Hello Friends, today we will talk about Causes
of Hair Loss in Children. Symptoms of Childhood Illnesses. Causes of Hair Loss in Children. Hair loss is a scary and frustrating
symptom for parents, especially since youdon’t really expect kids to lose their hair. Unfortunately, hair loss is a common symptom,
even in kids. In many cases, the hair loss is temporary,
and the child’s hair does grow back. Hair Loss. One of the classic causes of hair loss in
children that many people think about is hairloss associated with childhood cancer. Although this can definitely cause hair loss,
it is usually the cancer treatments, suchas chemotherapy or radiation ,
that causes the hair loss and not cancer itself. Telogen effluvium is another classic cause
of hair loss in children, but this conditionis often poorly understood by parents. Children with telogen effluvium have often
had a recent illness, typically with a highfever, surgery, sudden weight loss, or even
an emotional stress, and then suddenly losea lot of hair about six weeks to three months
later. Children with telogen effluvium continue to
lose hair, often in large clumps for a fewweeks or months, to the point that their hair
may be noticeably thin. But then their hair begins to grow again in
about six months without any treatments. It is thought that this hair loss occurs because
the original stressor pushes the child’s hairinto a resting or dormant phase, instead of
its more usual long growth phase. It then falls out until new hair grows and
then follows the normal growth phases forhair. Causes of Hair Loss
Other common causes of hair loss in childrenand teens include:
• Ringworm of the scalp is one of the more common causes of hair loss
but is often easy to recognize because ofthe association scalp findings, including
a red circular lesion, hair loss, and a scalyborder that may be itchy. Scalp ringworm signs and symptoms can be subtler,
with no scaling or itching, and broken hairsinstead of hair loss . • Bacterial infections can cause some hair
loss that appears similar to tinea capitiswith scaling. But instead of being caused by ringworm, it
is often caused by the Staph aureaus bacteria. • Traction alopecia is common in kids who
wear tight braids or ponytails and in newbornsand infants who lose hair on the back of their
head from rubbing it against their crib. • Hair pulling or stroking can be a habit
for infants and toddlers, just like thumbsucking, sucking on a pacifier, or rubbing
a blanket. It usually stops when kids are around two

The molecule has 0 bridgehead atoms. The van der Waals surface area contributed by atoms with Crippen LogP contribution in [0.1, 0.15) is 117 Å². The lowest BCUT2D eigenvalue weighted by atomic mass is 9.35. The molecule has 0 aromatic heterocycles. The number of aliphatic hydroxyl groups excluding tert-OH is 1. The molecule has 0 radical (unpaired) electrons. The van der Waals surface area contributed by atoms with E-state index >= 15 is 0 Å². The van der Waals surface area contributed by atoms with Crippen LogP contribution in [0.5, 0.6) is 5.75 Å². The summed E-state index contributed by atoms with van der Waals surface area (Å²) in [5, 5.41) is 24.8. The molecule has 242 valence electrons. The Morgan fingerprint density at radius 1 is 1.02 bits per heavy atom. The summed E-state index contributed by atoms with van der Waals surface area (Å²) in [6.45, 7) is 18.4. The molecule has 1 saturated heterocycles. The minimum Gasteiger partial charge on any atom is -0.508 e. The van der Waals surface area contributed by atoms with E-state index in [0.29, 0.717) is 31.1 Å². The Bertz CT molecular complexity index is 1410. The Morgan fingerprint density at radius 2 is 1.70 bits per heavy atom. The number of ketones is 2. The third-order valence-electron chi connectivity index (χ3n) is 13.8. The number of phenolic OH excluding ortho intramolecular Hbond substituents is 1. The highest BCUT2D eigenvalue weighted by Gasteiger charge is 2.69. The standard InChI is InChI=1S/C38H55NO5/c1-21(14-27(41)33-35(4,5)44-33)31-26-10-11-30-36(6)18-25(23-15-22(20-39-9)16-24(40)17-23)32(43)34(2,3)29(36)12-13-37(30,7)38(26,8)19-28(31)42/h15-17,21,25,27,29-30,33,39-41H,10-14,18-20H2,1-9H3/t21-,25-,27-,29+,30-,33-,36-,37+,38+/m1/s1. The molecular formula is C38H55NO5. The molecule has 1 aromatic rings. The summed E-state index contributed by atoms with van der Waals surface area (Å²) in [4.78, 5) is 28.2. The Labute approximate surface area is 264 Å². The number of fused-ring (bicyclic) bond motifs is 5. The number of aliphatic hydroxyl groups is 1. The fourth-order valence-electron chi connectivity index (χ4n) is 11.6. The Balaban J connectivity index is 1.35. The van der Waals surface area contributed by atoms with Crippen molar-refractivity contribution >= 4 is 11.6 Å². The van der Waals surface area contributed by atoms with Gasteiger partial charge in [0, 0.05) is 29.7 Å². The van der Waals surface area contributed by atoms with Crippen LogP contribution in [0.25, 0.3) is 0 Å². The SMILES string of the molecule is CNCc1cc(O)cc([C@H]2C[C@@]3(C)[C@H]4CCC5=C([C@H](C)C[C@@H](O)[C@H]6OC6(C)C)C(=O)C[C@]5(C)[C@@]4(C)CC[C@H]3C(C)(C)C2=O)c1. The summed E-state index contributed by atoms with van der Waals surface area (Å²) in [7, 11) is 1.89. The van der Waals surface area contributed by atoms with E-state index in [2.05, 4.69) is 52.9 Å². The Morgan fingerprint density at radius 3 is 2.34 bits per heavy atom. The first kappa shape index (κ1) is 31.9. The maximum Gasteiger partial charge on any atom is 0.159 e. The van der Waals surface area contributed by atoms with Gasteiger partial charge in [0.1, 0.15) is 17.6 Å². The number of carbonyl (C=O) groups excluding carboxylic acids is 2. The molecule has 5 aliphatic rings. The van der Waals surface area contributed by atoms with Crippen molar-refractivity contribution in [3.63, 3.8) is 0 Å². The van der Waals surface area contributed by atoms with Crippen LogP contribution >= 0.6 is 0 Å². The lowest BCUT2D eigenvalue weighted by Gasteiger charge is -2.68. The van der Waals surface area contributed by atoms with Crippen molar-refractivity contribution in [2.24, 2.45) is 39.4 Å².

or three years old, just like thumb sucking,although some continue pulling until they
are three to five years old. Although you can ignore this habit, since
it does sometimes cause some hair loss, youcould keep your child’s hair cut short or
try to move her to one of those other habitsif it bothers you. • Trichotillomania is thought to be related
to obsessive-compulsive disorder and is definedas a child or teen who compulsively pulls
out her hair, feels tension before pullingor when trying to resist pulling, and feels
pleasure, gratification, or relief when pullingher hair out. These children have noticeable hair loss and
often need treatment from a child psychiatristand/or child psychologist who specializes
in trichotillomania. • Alopecia areata is thought to be an autoimmune
disorder that causes complete hair
loss in round or oval patches on a child’sscalp or another body part. Unlike ringworm, the scalp involved in the
round patches of alopecia areata is completelysmooth, without redness or scale. Treatments include steroid injections and
some topical medications . Fortunately, hair growth often eventually
occurs on its own, too. • Alopecia totalis and alopecia universalis
are similar to alopecia areata, except thatthe child loses all scalp hair
or all scalp hair and all body hair . The chances for treatment success and hair
regrowth are less for alopecia totalis andalopecia universalis than they are for alopecia
areata. A pediatric dermatologist can help treat your
child with any of these disorders. In addition to the treatments already mentioned
for alopecia areata, other treatments mightinclude ultraviolet light therapy ,
oral steroids, or oral cyclosporine. A high-quality wig is sometimes the best treatment
for alopecia areata and alopecia totalis. Other Causes of Hair Loss. In addition to ringworm, hair pulling, traction
alopecia, and the other causes of hair lossmentioned above, other less common causes
of hair loss can include:• Thyroid disorders, including either hypothyroidism
and hyperthyroidism• Illnesses, such as systemic lupus erythematosus,
diabetes mellitus, or iron-deficiency anemia• Malnutrition
• Vitamin A toxicityYou would usually expect your child to have
other symptoms besides hair loss if he hadany of these disorders. For example, vitamin A toxicity also causes
headaches, vision changes, irritability, vomiting,and poor weight gain, etc. Hair loss can also be caused by structural
abnormalities of the hair shaft, which usuallyresults in easy breakage and dry, brittle
hair. A pediatric dermatologist can usually identify
this kind of abnormality by looking at thehairs under a microscope. Help for Hair Loss in Children
A visit to your pediatrician is likely yourbest first step if your child is losing her
hair. She will likely be able to diagnose and treat
common causes of hair loss, such as ringworm,traction alopecia, and telogen effluvium. For other conditions, including trichotillomania
and alopecia areata, your pediatrician willlikely refer you to a specialist for further
treatment. If you have some other tips, please do share
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